The incoming House Armed Services Committee Chairman on Wednesday blasted President Donald Trump over his decision to remove Defense Secretary Jim Mattis from his post earlier than originally planned, saying it "unnecessarily places the United States in a riskier position."
"It is a mistake for President Trump to deny the country an opportunity to have a stable transition to a new Secretary of Defense in this fashion," Rep. Adam Smith (D-Wash.) said in a statement.
"We face too many challenges and too complex a threat environment to add to our risk by leaving the country without an experienced national security leader in the seat."
Smith, the ranking member on HASC, is expected to take over as chairman from Rep. Mac Thornberry (R-Texas) in the next Congress.
Mattis is not the only person in Trump's orbit to leave in the new year. Also out on Jan. 1 is Ambassador to the UN Nikki Haley, White House Chief of Staff John Kelly, and Interior Secretary Ryan Zinke.
You can read Smith's full statement below:
“It is a mistake for President Trump to deny the country an opportunity to have a stable transition to a new Secretary of Defense in this fashion. I believe Deputy Secretary Shanahan will be able to successfully serve as acting Secretary of Defense. His expertise in management, research and development, acquisition, and procurement are valuable and conducive to the operations of the Pentagon. However, he does not have the comprehensive understanding of global national security threats that Secretary Mattis does. Throwing him into the role of acting secretary with no notice in this way unnecessarily places the United States in a riskier position.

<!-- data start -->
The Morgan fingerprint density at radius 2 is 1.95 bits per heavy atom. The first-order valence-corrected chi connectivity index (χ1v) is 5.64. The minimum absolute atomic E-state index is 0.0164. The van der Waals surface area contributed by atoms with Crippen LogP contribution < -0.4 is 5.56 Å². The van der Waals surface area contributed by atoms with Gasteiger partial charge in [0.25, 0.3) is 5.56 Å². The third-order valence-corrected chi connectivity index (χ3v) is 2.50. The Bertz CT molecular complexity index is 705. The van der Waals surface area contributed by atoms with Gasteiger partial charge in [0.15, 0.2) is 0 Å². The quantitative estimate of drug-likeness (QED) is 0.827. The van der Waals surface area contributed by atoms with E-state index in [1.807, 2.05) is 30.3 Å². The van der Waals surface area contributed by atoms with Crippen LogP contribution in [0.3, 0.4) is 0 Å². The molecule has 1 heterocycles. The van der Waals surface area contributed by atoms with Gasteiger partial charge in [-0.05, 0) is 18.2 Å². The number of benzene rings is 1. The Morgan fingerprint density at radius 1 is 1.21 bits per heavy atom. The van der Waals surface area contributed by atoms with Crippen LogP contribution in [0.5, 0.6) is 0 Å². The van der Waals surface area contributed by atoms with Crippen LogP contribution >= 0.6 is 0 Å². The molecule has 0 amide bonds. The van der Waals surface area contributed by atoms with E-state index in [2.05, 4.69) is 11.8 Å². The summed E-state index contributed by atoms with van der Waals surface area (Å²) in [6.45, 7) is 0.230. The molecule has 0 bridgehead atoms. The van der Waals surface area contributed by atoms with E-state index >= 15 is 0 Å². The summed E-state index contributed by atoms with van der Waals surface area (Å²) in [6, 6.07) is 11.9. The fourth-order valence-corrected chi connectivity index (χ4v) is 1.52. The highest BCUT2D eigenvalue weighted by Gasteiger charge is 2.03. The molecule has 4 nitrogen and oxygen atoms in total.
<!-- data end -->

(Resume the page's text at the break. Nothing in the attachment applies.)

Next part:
“And why must Secretary Mattis leave early? The President has no given no reason why Mattis can’t stay until the end of February as he planned. We face too many challenges and too complex a threat environment to add to our risk by leaving the country without an experienced national security leader in the seat.”
Navy Secretary Richard Spencer took the reins at the Pentagon on Monday, becoming the third acting defense secretary since January.
Spencer is expected to temporarily lead the Pentagon while the Senate considers Army Secretary Mark Esper's nomination to succeed James Mattis as defense secretary. The Senate officially received Esper's nomination on Monday.
U.S. Special Operations Command may be on the verge of making the dream of flying infantry soldiers a reality, but the French may very well beat them to it.
On Sunday, French President Emmanuel Macron shared an unusual video showing a man on a flying platform — widely characterized as a "hoverboard" — maneuvering through the skies above the Bastille Day celebrations in Paris armed with what appears to be a dummy firearm.
The video was accompanied with a simple message of "Fier de notre armée, moderne et innovante," which translates to "proud of our army, modern and innovative," suggesting that the French Armed Forces may be eyeing the unusual vehicle for potential military applications.
If such experiments took place, the amendment would require the inspector general's office to tell lawmakers if any of the ticks or other bugs "were released outside of any laboratory by accident or experiment design."
There's no one path to military service. For some, it's a lifelong goal, for others, it's a choice made in an instant.
For 27-year-old Marine Pvt. Atiqullah Assadi, who graduated from Marine Corps bootcamp on July 12, the decision to enlist was the culmination of a journey that began when he and his family were forced to flee their home in Afghanistan.
The Air Force has administratively separated the Nellis Air Force Base sergeant who was investigated for making racist comments about her subordinates in a video that went viral last year, Task & Purpose has learned.